HomeIdeas Indoor Men's Faux Fur Lined Suede House Slippers, Indoor HomeIdeas Outdoor... 5e6ebf

HomeIdeas Indoor Men's Faux Fur Lined Suede House Slippers, Indoor HomeIdeas Outdoor... 5e6ebf

Item specifics

Condition:
New with box: A brand-new, unused, and unworn item (including handmade items) in the original packaging (such as ... Read moreabout the condition
US Shoe Size (Men's): 9 D(M) US
Color: Black Style: Does not apply
Brand: HOMEIDEAS Shipping Information: View shipping rates and policies
MPN: NA UPC: NA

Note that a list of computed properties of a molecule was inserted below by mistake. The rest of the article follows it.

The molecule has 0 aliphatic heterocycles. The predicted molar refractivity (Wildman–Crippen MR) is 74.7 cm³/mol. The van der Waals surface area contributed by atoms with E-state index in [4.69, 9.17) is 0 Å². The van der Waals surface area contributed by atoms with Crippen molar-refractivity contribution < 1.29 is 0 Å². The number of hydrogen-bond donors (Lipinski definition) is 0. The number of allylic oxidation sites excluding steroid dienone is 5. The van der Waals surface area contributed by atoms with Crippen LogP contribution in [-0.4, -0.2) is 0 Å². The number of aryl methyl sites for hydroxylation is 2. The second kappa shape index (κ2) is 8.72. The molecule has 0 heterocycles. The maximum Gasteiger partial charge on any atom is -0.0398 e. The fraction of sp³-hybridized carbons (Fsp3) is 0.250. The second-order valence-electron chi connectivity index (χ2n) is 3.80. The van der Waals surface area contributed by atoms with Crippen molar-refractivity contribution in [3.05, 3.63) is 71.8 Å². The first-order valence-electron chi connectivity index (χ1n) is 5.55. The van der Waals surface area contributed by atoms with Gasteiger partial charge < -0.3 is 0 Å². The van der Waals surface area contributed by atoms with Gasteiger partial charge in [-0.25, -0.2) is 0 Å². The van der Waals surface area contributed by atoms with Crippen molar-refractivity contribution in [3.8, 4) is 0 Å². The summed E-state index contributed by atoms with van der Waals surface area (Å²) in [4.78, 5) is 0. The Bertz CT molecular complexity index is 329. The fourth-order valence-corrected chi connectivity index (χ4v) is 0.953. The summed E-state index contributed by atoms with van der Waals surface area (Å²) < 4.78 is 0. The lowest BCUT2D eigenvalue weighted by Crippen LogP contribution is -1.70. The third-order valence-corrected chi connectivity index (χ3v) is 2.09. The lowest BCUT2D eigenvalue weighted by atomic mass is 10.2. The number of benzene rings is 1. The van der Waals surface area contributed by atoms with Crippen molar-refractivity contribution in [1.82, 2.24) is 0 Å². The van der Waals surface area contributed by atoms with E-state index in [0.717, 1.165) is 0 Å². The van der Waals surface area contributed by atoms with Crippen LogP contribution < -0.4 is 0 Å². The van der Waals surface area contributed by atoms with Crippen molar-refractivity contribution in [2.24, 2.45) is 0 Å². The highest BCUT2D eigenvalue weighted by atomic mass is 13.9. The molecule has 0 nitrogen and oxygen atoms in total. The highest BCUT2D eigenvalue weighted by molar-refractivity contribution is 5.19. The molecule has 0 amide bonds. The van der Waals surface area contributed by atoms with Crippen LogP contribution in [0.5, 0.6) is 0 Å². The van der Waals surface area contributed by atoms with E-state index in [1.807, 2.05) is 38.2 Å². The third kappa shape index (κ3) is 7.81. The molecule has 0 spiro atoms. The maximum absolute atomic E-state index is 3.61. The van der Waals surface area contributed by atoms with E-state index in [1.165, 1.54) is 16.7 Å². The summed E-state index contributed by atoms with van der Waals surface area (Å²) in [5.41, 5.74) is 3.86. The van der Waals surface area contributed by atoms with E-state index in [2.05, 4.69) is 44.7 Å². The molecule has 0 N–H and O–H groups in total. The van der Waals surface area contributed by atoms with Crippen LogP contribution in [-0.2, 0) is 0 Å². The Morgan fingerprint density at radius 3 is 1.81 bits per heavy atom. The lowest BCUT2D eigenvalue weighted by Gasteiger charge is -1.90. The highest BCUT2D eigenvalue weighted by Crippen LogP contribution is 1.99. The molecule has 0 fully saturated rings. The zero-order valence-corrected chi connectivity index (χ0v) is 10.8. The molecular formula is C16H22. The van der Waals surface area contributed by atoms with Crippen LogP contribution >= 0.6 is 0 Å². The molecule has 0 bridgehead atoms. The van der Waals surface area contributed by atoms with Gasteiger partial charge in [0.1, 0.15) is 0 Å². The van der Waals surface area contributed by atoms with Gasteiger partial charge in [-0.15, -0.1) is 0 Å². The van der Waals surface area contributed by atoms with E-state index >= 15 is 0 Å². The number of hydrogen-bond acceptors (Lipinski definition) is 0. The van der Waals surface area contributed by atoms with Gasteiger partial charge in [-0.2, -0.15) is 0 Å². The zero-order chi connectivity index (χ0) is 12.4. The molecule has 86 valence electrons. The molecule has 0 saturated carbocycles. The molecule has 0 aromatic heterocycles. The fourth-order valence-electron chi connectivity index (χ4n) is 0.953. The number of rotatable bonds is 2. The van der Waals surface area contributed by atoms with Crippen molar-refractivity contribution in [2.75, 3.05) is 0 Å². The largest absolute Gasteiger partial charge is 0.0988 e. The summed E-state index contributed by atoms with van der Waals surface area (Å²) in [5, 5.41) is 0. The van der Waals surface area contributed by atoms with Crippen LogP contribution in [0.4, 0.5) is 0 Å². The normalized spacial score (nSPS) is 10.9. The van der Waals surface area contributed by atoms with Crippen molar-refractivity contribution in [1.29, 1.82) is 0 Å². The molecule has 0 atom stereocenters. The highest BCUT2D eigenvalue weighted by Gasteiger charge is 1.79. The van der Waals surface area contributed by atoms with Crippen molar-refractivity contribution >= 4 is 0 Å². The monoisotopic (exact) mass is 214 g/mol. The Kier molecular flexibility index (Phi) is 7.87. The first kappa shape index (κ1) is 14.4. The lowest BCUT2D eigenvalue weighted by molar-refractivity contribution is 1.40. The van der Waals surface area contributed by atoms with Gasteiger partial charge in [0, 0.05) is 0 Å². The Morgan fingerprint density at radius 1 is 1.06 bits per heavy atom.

Nike Air Max 6.5Y, Sneakers Tennis Shoes, Athletic Shoes, Silver and Blueadidas Women's Alphabounce Cr W Running Shoe - Choose SZ/Color,Women Chic Pointed Toe Platform High Heels Stiletto Strap Sexy Knee Long Boots,Man/Woman New Balance Women's 415v1 Walking Shoe Quality products fashionable unique,New! Womens New Balance 590 v3 Trail Running Sneakers Shoes - Limited SizesAdidas Originals Womens Tubular Viral Trainers White RRP,RARE NEW Asics GT-2150 Women's US 6 AA Running Shoes T057N Black Silver A7Puma X-strap Muse Satin EP Women Shoes Sneakers Pink Peach 365534-01 Size 8 NEW,Dockers Men's Jason Venetian Clog Slipper Tan Size 13.0,CMP Rigel Mid WMN Trekking Shoe WP Women Walking Shoes Trekking sandal - NEW,Dolce Vita Women's Jones Chelsea Booties Suede Size 6 NWOBWomens Shoes Faux Suede Over the Knee High Boots Chunky Heel Pull On Plus SizeNew Balance Women's 530 Lux Suede Shoes Blue 12 B,Sharper Image memory foam slippers comfort gentle support L temperature Mens LG,NEW $200 Cole Haan StudioGrand Knit Trainer Sneaker in Blue sz 6,Soft EVA Men Slippers Indoor Non-slip Slippers Household Bathroom Slippers KZ,Clarks Josh Twin Gore Men's Slip OnNEW Women's Asics GEL-FOUNDATION 13  7.5  Indigo/Silver/SeashellPink   MSRP $132,GUESS Black Leather Zip Knee High Heel Fashion Boots Size 6.5 M Made in Spain,KEEN Womens Targheeii-W BlackOlive/MineralBlue Trail / Hiking Shoes Size 10,Nike Womens In-Season TR 7 Training Shoes 909009 002 Multiple Sizes New,Gentlemen/Ladies Mongolian Brown Slippers with White Brindle Reasonable price Quality First best seller,Penny Loves Kenny Dion Women Size US 7.5 M Black Knee High Riding Boot NIB,Skechers You Spirit Women's Fitness Gym Slip On Trainers Black,NIKE WMNS TENNIS CLASSIC SHOES WHITE/BLACK 312498-130 US WOMENS SIZE 5-12,Block Heel Faux Leather Thigh High Boots Womens Fur Lining Buckle Strap Boots@spBeauceron Dog Print Slip Ons For Women-Express Shipping,Old Friend Men's Scuff Sheepskin Moccasin Slipper in Medium & Wide,John Ashford Faux Suede Indoor/Outdoor Slippers ~ Size XL (11-12),Old Friend Men's Washington Acrylic Fleece Loafer Moccasin 588160